A troubled midwestern family tries to overcome the ravages of a violently abusive father and husband.
In spite of its Swedish name, Olina, Wisconsin is one of the least exotic places in the Upper Midwest—a flat, windswept, almost barren landscape of subsistence farms carved out of stubborn, rocky soil. John and Claire Lucas left Milwaukee to live on a farm in Olina, lured by cheap prices and the prospect of independence. John was a WWII vet with a taste for booze and a nasty temper; Claire was a young schoolteacher who gave up her career for marriage. But John was a poor farmer who gave himself more and more deeply over to drink, whereas Claire found the solitude of Olina (and life with John) oppressive. Claire took solace in her two sons, James and Bill, who protected her (physically as well as emotionally) from her husband’s violent rages, but the boys themselves had to look beyond home for their own peace. James, tragically, enlisted in the Marines in 1967, partly to escape from his troubled family and partly to show up his father (who had lied about his WWII combat record), while Bill spent more and more with Ernie and Rosemary Morriseau, a childless couple who lived on a neighboring farm. After James is killed in Vietnam, Bill tries to protect Claire from John—and suffers terrible abuse at his hands. In spite of this, Bill manages to grow up relatively happy and well-adjusted, and eventually marries his college sweetheart and finds work as a biologist, but he is unable to have children because of the injuries his father inflicted on him. His wife wants to adopt, but Bill fears the consequences of family life. Can Bill understand he is not his father? Can he forgive the man who nearly ruined his life?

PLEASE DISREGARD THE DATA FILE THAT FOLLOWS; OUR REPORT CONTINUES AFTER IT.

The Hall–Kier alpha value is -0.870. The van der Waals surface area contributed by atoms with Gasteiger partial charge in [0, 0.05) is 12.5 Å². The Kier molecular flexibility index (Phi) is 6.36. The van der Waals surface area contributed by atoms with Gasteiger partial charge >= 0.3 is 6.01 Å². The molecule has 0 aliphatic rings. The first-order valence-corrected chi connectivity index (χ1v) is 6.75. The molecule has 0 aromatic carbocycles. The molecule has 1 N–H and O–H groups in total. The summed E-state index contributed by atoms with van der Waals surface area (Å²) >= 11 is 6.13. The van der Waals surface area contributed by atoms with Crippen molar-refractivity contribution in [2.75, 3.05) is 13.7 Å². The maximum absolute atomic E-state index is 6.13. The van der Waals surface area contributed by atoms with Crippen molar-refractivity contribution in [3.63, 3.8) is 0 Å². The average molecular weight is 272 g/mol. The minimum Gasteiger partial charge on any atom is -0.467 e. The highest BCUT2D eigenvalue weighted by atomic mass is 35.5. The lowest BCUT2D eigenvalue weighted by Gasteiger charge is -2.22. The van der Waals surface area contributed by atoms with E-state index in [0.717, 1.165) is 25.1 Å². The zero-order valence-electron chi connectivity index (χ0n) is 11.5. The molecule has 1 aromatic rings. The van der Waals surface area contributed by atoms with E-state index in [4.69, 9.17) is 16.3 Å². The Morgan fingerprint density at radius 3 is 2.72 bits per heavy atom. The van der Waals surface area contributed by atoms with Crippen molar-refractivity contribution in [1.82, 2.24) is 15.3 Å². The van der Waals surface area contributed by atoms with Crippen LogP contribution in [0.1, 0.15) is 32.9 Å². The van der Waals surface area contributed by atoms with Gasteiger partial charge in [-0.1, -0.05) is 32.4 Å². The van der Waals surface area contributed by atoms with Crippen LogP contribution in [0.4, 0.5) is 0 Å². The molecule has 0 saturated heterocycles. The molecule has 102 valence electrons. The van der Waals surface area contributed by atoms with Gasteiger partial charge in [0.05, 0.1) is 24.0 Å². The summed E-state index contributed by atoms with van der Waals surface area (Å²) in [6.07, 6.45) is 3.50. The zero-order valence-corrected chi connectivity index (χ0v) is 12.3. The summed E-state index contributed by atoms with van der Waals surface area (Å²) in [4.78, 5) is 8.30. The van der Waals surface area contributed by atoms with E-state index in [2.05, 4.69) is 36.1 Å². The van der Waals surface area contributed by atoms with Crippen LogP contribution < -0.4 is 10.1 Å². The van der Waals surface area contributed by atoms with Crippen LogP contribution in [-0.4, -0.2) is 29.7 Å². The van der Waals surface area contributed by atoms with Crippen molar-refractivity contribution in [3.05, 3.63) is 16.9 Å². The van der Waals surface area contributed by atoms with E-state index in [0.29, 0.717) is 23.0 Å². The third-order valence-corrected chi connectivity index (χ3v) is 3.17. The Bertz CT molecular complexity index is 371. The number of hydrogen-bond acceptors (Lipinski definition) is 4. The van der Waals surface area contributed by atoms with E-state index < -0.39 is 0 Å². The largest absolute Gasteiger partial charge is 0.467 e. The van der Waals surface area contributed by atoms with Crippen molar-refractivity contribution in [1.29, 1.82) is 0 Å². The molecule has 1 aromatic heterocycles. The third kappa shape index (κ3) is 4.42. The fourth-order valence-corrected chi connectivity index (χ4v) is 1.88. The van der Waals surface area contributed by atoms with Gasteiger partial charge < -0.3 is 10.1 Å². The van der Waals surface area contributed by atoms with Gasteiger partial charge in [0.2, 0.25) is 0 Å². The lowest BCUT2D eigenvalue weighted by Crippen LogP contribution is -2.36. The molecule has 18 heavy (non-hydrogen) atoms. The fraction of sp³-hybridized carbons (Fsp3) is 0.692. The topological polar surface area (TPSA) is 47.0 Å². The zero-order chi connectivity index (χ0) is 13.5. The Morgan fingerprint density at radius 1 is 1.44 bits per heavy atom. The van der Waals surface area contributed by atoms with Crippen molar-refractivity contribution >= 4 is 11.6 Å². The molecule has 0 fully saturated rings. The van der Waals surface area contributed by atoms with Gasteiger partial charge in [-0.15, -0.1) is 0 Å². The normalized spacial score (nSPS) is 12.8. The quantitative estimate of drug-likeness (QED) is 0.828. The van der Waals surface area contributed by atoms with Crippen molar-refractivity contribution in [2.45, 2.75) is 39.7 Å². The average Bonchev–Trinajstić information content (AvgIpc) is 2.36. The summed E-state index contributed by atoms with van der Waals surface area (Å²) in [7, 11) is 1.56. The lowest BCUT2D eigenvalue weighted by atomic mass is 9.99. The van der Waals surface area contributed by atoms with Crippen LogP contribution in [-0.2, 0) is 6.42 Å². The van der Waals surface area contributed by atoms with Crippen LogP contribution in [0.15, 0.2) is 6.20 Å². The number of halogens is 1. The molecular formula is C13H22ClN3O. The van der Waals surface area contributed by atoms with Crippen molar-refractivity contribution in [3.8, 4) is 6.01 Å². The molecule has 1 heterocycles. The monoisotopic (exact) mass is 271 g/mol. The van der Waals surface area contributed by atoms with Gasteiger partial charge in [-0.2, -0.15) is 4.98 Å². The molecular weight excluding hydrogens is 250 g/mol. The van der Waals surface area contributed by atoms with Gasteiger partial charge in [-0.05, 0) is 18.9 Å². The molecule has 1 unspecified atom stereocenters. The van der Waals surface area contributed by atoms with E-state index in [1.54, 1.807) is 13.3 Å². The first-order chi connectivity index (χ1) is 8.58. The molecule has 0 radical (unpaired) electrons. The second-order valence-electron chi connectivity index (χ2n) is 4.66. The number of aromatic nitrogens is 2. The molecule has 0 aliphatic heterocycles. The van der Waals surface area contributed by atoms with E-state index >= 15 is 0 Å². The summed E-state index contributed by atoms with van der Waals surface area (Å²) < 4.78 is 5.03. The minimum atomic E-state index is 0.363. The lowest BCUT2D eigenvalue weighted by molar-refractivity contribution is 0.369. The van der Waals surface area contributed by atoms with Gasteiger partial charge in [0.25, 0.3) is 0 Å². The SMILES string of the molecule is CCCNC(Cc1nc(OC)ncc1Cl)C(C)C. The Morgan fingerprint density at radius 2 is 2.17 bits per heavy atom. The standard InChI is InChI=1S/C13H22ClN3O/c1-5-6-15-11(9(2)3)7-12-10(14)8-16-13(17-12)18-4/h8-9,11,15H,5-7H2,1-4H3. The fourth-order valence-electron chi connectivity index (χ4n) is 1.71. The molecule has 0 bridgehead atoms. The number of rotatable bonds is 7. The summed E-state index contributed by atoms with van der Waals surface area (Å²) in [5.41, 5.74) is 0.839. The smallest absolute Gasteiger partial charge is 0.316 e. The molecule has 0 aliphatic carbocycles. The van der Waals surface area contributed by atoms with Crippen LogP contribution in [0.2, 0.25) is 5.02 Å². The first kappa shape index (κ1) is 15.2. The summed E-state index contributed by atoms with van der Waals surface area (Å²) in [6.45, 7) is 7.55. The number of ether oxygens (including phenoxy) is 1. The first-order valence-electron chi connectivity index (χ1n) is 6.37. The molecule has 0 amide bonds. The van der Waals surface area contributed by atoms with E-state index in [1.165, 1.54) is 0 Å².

Elegantly written and sharply observed, but sensitive to a fault: a well-crafted debut that suffers from a bit too much feeling.